The American Academy of Sleep Science recently reported an interesting study they conducted of adult twins regarding sleep patterns and depression.
They studied 1,788 adult twins to determine if there was a gene related to self-reported sleep durations and symptoms of depression. The results suggested sleep that did not fall into normal, healthy ranges led to an increase in the genetic risk for depression. Twins who had a normal sleep schedule of seven to nine hours per night only had a 27% increase in depressive symptoms. However, this increased to 53% among twins who only received five hours of sleep per night. Interestingly, it also increased to 49% for subjects who reported ten or more hours of sleep at night.
“We were surprised that the heritability of depressive symptoms in twins with very short sleep was nearly twice the heritability in twins sleeping normal amounts of time,” said principal investigator Dr. Nathaniel Watson, associate professor of neurology and co-director of the University of Washington Medicine Sleep Center in Seattle, Wash. “Both short and excessively long sleep durations appear to activate genes related to depressive symptoms.”
According to the CDC, 9% of adults in the United States meet the criteria for clinical depression. The National Institute for Mental health suggests 11% of teens also suffer from depression. Undoubtedly, many cases of depression go undiagnosed and untreated.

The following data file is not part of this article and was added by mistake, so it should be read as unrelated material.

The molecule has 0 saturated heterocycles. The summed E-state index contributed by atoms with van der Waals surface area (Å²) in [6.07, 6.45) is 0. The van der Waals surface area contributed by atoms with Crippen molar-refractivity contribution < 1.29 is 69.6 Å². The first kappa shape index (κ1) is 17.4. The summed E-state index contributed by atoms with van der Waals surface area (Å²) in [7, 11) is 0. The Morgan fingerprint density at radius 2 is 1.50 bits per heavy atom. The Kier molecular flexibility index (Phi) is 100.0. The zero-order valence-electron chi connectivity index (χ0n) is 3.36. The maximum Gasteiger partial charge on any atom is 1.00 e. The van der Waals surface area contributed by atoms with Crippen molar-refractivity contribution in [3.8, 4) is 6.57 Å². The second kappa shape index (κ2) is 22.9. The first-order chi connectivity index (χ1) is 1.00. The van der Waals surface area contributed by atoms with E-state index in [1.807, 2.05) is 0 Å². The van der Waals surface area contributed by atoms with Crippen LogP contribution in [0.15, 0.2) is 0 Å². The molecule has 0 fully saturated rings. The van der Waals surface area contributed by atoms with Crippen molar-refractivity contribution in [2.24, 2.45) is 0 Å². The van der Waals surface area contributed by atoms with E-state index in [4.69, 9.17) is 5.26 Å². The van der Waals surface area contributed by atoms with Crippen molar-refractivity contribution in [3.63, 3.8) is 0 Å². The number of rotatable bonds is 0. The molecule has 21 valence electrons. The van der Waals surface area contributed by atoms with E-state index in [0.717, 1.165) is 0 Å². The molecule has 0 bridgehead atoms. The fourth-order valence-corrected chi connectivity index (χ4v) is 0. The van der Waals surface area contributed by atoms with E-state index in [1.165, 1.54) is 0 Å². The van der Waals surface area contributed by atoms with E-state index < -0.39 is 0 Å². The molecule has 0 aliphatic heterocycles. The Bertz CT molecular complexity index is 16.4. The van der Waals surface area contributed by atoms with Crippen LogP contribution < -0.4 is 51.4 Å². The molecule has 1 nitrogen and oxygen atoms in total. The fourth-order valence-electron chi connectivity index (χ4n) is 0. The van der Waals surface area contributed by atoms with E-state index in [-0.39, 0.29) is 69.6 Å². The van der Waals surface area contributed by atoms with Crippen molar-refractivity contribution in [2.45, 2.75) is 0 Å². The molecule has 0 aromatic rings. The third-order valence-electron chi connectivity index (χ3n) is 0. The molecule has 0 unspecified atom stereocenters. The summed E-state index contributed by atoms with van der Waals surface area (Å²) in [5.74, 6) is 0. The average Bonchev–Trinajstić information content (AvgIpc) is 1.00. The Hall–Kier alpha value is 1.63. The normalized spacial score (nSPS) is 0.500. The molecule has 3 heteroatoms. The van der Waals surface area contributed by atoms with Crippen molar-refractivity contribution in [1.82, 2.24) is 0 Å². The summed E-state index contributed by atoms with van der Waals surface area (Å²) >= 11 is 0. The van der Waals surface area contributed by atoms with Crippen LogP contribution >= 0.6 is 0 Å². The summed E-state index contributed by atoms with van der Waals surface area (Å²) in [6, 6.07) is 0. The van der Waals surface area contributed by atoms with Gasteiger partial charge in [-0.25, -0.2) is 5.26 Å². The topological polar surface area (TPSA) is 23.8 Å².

This study confirms that sleep deprivation can be a major contributor to the occurrences of depression.
Here are a few tips for healthier sleep to battle depression in your life:
- Before bed, write a list of things to remember for the next day
- Establish a relaxing nighttime routine
- Don’t eat too late or right before you go to bed
- Don’t consume caffeine within four hours of your bedtime
- Sleep in a comfortable bed
- Keep the room dark and cool
- Go to sleep and wake up at the same times each day
If you believe that depression is affecting your sleep cycle or your lack of sleep is causing depressive symptoms, talk with your doctor about the right treatment and solutions.
Does your quality of sleep affect your mood?
Image by Laura LaVoie via Flickr